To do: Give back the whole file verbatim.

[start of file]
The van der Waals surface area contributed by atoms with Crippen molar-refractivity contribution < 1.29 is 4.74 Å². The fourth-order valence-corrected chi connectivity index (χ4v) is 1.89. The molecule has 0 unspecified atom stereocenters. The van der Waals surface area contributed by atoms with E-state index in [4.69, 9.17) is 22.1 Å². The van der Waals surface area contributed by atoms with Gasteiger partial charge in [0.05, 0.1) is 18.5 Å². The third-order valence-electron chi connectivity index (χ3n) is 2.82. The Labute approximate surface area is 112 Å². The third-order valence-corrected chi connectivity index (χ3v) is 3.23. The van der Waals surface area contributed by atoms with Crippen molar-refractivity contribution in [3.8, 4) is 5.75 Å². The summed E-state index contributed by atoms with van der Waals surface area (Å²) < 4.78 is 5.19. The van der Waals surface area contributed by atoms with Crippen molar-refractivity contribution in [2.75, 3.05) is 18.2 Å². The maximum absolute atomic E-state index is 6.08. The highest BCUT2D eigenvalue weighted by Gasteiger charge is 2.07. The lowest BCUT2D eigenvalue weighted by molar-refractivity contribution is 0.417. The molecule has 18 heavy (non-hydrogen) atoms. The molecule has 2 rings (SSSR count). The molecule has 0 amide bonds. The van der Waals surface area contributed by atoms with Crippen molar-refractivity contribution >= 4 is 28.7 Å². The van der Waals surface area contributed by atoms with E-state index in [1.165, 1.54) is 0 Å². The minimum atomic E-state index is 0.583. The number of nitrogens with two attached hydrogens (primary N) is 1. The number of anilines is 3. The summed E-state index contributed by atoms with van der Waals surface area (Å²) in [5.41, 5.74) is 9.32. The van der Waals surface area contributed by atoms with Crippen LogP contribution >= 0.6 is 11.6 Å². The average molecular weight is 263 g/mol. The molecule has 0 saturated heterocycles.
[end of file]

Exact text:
The van der Waals surface area contributed by atoms with Crippen molar-refractivity contribution < 1.29 is 4.74 Å². The fourth-order valence-corrected chi connectivity index (χ4v) is 1.89. The molecule has 0 unspecified atom stereocenters. The van der Waals surface area contributed by atoms with E-state index in [4.69, 9.17) is 22.1 Å². The van der Waals surface area contributed by atoms with Gasteiger partial charge in [0.05, 0.1) is 18.5 Å². The third-order valence-electron chi connectivity index (χ3n) is 2.82. The Labute approximate surface area is 112 Å². The third-order valence-corrected chi connectivity index (χ3v) is 3.23. The van der Waals surface area contributed by atoms with Crippen molar-refractivity contribution in [3.8, 4) is 5.75 Å². The summed E-state index contributed by atoms with van der Waals surface area (Å²) < 4.78 is 5.19. The van der Waals surface area contributed by atoms with Crippen molar-refractivity contribution in [2.75, 3.05) is 18.2 Å². The maximum absolute atomic E-state index is 6.08. The highest BCUT2D eigenvalue weighted by Gasteiger charge is 2.07. The lowest BCUT2D eigenvalue weighted by molar-refractivity contribution is 0.417. The molecule has 18 heavy (non-hydrogen) atoms. The molecule has 2 rings (SSSR count). The molecule has 0 amide bonds. The van der Waals surface area contributed by atoms with Crippen molar-refractivity contribution >= 4 is 28.7 Å². The van der Waals surface area contributed by atoms with E-state index in [1.165, 1.54) is 0 Å². The minimum atomic E-state index is 0.583. The number of nitrogens with two attached hydrogens (primary N) is 1. The number of anilines is 3. The summed E-state index contributed by atoms with van der Waals surface area (Å²) in [5.41, 5.74) is 9.32. The van der Waals surface area contributed by atoms with Crippen LogP contribution >= 0.6 is 11.6 Å². The average molecular weight is 263 g/mol. The molecule has 0 saturated heterocycles.